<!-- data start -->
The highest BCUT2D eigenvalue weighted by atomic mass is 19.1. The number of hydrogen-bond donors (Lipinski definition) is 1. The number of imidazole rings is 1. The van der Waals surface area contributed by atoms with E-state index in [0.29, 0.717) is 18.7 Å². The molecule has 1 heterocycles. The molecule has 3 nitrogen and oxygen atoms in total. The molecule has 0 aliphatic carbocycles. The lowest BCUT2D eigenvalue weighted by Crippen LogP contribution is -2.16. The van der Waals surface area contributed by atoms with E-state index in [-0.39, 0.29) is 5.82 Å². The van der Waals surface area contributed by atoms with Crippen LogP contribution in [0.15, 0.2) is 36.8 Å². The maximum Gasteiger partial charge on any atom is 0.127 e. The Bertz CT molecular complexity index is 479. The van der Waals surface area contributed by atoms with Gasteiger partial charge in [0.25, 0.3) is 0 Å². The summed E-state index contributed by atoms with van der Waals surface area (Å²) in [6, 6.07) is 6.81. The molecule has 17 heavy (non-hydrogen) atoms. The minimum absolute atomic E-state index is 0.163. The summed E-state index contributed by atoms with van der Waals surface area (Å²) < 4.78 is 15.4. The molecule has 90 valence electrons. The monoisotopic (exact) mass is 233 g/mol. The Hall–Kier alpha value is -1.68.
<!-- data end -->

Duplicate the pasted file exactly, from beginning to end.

The highest BCUT2D eigenvalue weighted by atomic mass is 19.1. The number of hydrogen-bond donors (Lipinski definition) is 1. The number of imidazole rings is 1. The van der Waals surface area contributed by atoms with E-state index in [0.29, 0.717) is 18.7 Å². The molecule has 1 heterocycles. The molecule has 3 nitrogen and oxygen atoms in total. The molecule has 0 aliphatic carbocycles. The lowest BCUT2D eigenvalue weighted by Crippen LogP contribution is -2.16. The van der Waals surface area contributed by atoms with E-state index in [-0.39, 0.29) is 5.82 Å². The van der Waals surface area contributed by atoms with Crippen LogP contribution in [0.15, 0.2) is 36.8 Å². The maximum Gasteiger partial charge on any atom is 0.127 e. The Bertz CT molecular complexity index is 479. The van der Waals surface area contributed by atoms with Gasteiger partial charge in [0.25, 0.3) is 0 Å². The summed E-state index contributed by atoms with van der Waals surface area (Å²) in [6, 6.07) is 6.81. The molecule has 17 heavy (non-hydrogen) atoms. The minimum absolute atomic E-state index is 0.163. The summed E-state index contributed by atoms with van der Waals surface area (Å²) < 4.78 is 15.4. The molecule has 90 valence electrons. The monoisotopic (exact) mass is 233 g/mol. The Hall–Kier alpha value is -1.68.